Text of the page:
OD Retrofitting on a Vintage Volvo
first published: Jun 2007 R. Kwas, Updates on-going [Comments Added]
My 122 BW35 Automatic to M40/M41OD Conversion Notes. I have also started collecting all OD and transmission related info on this page.
Wiring of the OD
OD Wiring 1
OD Wiring 2
OD Wiring 3
OD Wiring 4
OD Solenoid Notes
Additional Discussion of OD Control Wiring and the OD Indicator
Excerpt for OD, of 1984 240 Wiring Diagram
OD Sequencing Relay Info
122 Wiring Diagram with Separately Fused Power for OD
Transmission Support from BW35 to Manual
Differences in M40 to M41/OD
Preventing a broken Interlock Plate on Gearbox Cover
Terminology and Clarification: An M40 is a 4 speed manual transmission with a sealed output bearing housing followed by an output flange to which the mating flange of the front driveshaft, with its universal joint, bolts. An M41 is the version of the same 4-speed trans which has instead an open Rear Seal Flange (Item 13, below right) which allows sharing the lubricating fluid with the OD which is mounted to it by means of what Volvo calls an "Intermediary Flange", and more importantly, has an extended Splined Output Shaft (part 30 in the right diagram following) which serves as the OD input shaft. This output shaft cannot be installed without a complete transmission disassembly! Note therefore: It is not possible to simply "bolt an OD onto an M40" because of this difference, that is why it is most assuredly better to just get the two as a set or at least know the providence and year of the vehicle a unit came from. Both have number plates from which this information can be decoded.
A comparison od M40 and M41 Gearboxes. Highlighted in
Red are the output differences,
in Orange, differences in the
Clustershaft, showing the extension in the later, which drives the OD.
Splined Output Shaft (which is also the extended, main Clustershaft of the gearbox) of the M41, intended for the D-Type OD, has completely different splining, and so is very different from the Clustershaft of the M41 intended for the J-Type OD. D-type and J type ODs therefore cannot simply interchange.
Picture: Rick Watson and used with his kind permission.
Comparison of early and later Clustershafts from M41 gearboxes.
See also: Differences in M40 to M41/OD
Americans want their automatics!...and Volvo of the sixties naturally offered one to them...but because of the sluggishness and power-robbing and non-sporty nature of the Borg Warner BW35 automatic transmissions which were fitted to Amazons, conversion to a manual transmission is often undertaken today. The standard differential ratio for the autos was 4.30, so most conversions are are done to the M41/OD combination, because without the OD, the higher revs and associated passenger compartment noise are a factor which most owners like to reduce (not that a B18 or B20 wouldn't be happy running like that all day), but it does become a bit much at prolonged highway speeds (especially with a compromised exhaust system!...see: History of J5R). There is also an associated speedometer error of at least (4.30/4.11= , not to mention tire circumference error). The conversion to a Volvo standard transmission of the time is the most straightforward, because bell housings are available and little fabrication needs to be done...converting to any other trans will certainly involve more custom fabrication work which I have no hands-on experience with...here, I recommend posting to the Fora out there, for specifics...there are a few brave and industrious individuals who can help here...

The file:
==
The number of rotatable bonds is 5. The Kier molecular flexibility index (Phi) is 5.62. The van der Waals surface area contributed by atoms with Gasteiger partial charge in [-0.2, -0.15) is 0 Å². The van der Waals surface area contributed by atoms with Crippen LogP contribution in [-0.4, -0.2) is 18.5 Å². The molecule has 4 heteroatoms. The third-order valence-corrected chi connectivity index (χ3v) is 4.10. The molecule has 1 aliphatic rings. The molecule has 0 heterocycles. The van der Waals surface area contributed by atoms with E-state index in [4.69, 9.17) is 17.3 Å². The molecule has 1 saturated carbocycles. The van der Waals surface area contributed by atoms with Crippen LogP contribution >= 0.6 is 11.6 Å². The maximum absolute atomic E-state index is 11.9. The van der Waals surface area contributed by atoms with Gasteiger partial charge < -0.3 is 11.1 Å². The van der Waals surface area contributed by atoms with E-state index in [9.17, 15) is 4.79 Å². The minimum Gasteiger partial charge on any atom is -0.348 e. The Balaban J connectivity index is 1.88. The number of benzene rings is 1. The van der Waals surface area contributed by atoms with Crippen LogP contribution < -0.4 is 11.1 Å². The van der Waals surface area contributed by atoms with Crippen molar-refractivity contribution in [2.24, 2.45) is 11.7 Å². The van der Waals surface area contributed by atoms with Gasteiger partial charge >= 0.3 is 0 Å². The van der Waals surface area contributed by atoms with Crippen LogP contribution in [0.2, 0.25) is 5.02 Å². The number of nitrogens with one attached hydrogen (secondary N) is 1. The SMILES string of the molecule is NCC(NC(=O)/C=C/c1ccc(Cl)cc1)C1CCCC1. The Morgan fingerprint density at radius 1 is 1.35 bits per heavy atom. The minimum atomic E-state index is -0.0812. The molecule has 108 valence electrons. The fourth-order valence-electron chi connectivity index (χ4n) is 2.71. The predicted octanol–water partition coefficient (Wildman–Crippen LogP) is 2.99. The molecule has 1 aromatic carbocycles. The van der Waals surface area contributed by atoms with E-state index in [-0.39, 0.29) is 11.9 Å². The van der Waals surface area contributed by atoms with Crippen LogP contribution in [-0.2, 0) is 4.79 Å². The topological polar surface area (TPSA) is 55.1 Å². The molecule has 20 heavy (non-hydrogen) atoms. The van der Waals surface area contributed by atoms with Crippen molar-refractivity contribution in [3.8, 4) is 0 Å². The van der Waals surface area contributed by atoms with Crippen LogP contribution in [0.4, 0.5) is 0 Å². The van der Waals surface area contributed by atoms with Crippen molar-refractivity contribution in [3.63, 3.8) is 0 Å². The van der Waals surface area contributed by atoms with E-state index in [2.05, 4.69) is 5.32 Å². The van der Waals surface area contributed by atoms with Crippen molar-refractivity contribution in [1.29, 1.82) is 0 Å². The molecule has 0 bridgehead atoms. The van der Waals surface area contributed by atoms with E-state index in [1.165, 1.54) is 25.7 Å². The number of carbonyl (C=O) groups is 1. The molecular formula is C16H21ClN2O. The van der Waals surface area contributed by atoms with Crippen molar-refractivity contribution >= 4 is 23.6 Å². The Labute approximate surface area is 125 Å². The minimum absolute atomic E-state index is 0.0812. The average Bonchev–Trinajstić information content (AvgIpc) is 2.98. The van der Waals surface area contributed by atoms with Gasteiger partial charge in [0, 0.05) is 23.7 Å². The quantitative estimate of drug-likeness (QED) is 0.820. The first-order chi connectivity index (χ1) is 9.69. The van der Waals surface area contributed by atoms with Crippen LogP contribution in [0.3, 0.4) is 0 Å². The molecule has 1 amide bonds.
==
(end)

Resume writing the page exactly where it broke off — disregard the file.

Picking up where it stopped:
Once you've decided to perform the conversion, you basically procure the manual trans plus ancillary components...getting them while still on a donor car helps because the car is like a checklist (it's simple to look at a component and quickly decide if you need it, but I've also included a list below)...don't forget the pedal works including clutch (hydraulics OR cable, and this also determines which bell housing, since they are different for hydraulic or cable type). Under the vehicle, the M40 crossmember can be used, but needs to be relocated forward (by means of some custom plates which need to be made is the simplest).
List of components required:
- Pedal pivot, plus brake and Clutch pedals from a 122 (clutch may be hydraulic if the parts come from a 122 OR later cable type if they come from a late 122 or 140, but associated bell housing must be used...hydraulics push, cable pulls to apply force to pressure plate and disengage clutch friction plate...and they can't be mixed and matched...cause you can't push a rope...or...well, I'm still trying to figure out a good analogy for not being able to suck on a pipe and get much work done on the other end!
- Flywheel/friction plate/pressure plate (I prefer the Fichtel-Sachs type) / throw-out bearing (suitable for Fichtel-Sachs, height differences exist with Borg & Beck type...again getting everything from one donor vehicle has the distinct advantage that you are certain the components all played nice together, and will again...there are enough details to worry about when doing a conversion...installing the incorrect throwout bearing and then wondering why the &#(^$*&% clutch wont disengage when everything is together shouldn't be one of them!)